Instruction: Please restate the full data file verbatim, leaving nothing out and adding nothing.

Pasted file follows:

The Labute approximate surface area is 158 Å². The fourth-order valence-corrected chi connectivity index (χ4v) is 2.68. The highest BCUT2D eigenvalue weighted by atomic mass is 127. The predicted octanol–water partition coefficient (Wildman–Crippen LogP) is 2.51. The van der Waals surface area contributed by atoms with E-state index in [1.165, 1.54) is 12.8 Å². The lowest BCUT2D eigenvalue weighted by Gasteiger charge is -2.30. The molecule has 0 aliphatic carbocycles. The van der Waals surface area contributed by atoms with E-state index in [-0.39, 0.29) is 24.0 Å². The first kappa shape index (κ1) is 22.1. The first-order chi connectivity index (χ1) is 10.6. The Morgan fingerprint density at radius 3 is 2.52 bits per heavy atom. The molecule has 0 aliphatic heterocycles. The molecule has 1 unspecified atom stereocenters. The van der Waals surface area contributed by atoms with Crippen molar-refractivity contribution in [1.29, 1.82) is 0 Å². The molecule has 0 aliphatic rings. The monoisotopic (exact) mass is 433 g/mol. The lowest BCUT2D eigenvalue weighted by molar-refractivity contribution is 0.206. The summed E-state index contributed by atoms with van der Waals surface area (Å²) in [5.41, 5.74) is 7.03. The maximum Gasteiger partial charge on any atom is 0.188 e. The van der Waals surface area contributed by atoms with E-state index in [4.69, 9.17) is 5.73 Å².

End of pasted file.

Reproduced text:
The Labute approximate surface area is 158 Å². The fourth-order valence-corrected chi connectivity index (χ4v) is 2.68. The highest BCUT2D eigenvalue weighted by atomic mass is 127. The predicted octanol–water partition coefficient (Wildman–Crippen LogP) is 2.51. The van der Waals surface area contributed by atoms with E-state index in [1.165, 1.54) is 12.8 Å². The lowest BCUT2D eigenvalue weighted by Gasteiger charge is -2.30. The molecule has 0 aliphatic carbocycles. The van der Waals surface area contributed by atoms with E-state index in [-0.39, 0.29) is 24.0 Å². The first kappa shape index (κ1) is 22.1. The first-order chi connectivity index (χ1) is 10.6. The Morgan fingerprint density at radius 3 is 2.52 bits per heavy atom. The molecule has 0 aliphatic heterocycles. The molecule has 1 unspecified atom stereocenters. The van der Waals surface area contributed by atoms with Crippen molar-refractivity contribution in [1.29, 1.82) is 0 Å². The molecule has 0 aliphatic rings. The monoisotopic (exact) mass is 433 g/mol. The lowest BCUT2D eigenvalue weighted by molar-refractivity contribution is 0.206. The summed E-state index contributed by atoms with van der Waals surface area (Å²) in [5.41, 5.74) is 7.03. The maximum Gasteiger partial charge on any atom is 0.188 e. The van der Waals surface area contributed by atoms with E-state index in [4.69, 9.17) is 5.73 Å².